No sooner had rains cleared the sickening pall of smoke and ash from wildfires that a local political battle which had been brewing for months flared up. Sensational headlines based upon false information provided the opportunity for eager social media participants to add their own assumptions and conclusions of wrongdoing. Communities for Health Forests became a convenient target that requires submission of the facts.
This summer was reminiscent of the summer of 2002 when wildfires burned nearly 1 million acres of Southern Oregon over several months. Months later and after many conversations with federal land managers, the lack of any credible action plan to rehabilitate most of these lands became evident. We talked with people in distant communities impacted by federal land wildfires and heard stories remarkably like ours. The lack of attention given to restoration after catastrophic events, what renowned forest ecologist Dr. Thomas Bonnicksen calls “management by neglect” was not an Umpqua problem; it was a nationwide federal forest problem.
A year later a busload of civic, business, education, government and tribal leaders saw firsthand the devastation of just one 2002 wildfire. The next stop was a 1996 wildfire that had seen no restoration. Out of the stark reality of what was happening to our federal lands, CHF was established.
The founders’ strategy was to develop materials that would inform and educate the public, educators and youth about what follows catastrophic events, the risks of doing nothing and the promise of future forests if action is taken. Our information is backed by science and facts, applicable to forests across the country. Just as those local people believed, polling data told us that people across Oregon thought that these burned over landscapes are reforested with most dead trees and brush removed to reduce future fire risk. We discovered that most are unaware of fire science, management realities and their impact on public lands. We learned that they were totally unaware of the environmental, social and ecological impacts during and after the fire is out, of the carbon emitted by the decay of dead biomass and the damage extreme heat does to the soil. Short of personally taking folks into these burns, videos provide the most compelling evidence of reality.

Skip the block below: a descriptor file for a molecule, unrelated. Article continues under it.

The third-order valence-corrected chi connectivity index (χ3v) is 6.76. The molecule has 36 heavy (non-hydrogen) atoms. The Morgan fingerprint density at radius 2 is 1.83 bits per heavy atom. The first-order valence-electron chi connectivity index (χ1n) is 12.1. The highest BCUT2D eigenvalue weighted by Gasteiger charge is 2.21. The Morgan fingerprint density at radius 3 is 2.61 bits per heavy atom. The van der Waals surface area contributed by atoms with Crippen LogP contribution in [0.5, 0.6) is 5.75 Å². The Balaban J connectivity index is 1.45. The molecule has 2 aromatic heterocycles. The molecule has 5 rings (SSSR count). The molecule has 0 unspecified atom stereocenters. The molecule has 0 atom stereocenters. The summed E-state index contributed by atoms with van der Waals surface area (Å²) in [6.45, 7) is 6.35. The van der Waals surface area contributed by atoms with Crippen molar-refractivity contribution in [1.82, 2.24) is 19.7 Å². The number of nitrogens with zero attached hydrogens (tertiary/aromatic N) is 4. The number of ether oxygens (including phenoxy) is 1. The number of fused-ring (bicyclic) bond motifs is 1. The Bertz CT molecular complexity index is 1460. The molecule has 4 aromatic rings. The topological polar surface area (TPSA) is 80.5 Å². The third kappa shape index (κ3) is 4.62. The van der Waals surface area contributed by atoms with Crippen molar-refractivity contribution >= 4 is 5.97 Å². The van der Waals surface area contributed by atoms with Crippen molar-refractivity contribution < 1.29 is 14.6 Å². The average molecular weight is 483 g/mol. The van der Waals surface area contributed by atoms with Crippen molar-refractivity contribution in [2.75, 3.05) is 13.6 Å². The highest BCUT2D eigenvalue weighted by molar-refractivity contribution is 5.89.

In 2000, Senator Wyden led the effort passing the Secure Rural Schools act, SRS. That law designates Title III funds as “County Funds”, strictly limiting their use to only six areas including “Forest related educational opportunities.” Douglas County commissioners granted funds to CHF under this authority. Other counties around Oregon have also granted Title III funds to CHF. The law further states that Title III funds could be held in reserve and continue to fund forest related education. In 2016 the commissioners awarded us $150,000 from those original, restricted Title III SRS funds to develop, produce and distribute a series of forest related educational videos illustrating the science about more robust and healthier forests.
Much of our work is with educators and their students. Over the years we have guided busloads of students to forests burned by catastrophic wildfire or after a commercial harvest. Their involvement in planting the new forests reinforces their commitment to future generations. We also involve older students in monitoring how burned over forests change over time.
The information offered in our materials, presentations and videos is founded in the countless scientific findings and reports related to wildfire and its effects as well personal contacts with noted ecologists like Steven Pyne, Jim Agee, Tom Bonnicksen, John Gordon and Jack Ward Thomas. We monitor the daily reports of ongoing wildfires from firefighters on the lines, tracking conditions and hazards they face. And we follow agencies’ responses after fires.
We recognize that long before man began to exclude wildfire from our forests that fire, both natural and set by Native Americans, played a key role in maintaining more open ground, less dense canopy, a mosaic patterned forest more resilient to fire and insect infestations. Too often today’s federal forestlands are dense, overgrown and full of dead standing and downed trees. Simply burning them will not bring them back to health. They require careful preparation of the landscape to once again accept benign fire.
Some of what we say and do agrees with industry positions. For that we are called industry advocates. But we will not shy away from the science of forests and fires. We are dedicated to finding and publishing forest facts and scientific truths that otherwise would never be known in spite of the efforts of some groups who would rather hide the realities. Some have labeled our latest video, “After the Fire,” propaganda. I invite you to watch it at bit.ly/2yPPwMC. Please judge for yourselves. Then let’s have an open and civil discussion around wildfire, federal forests and their restoration.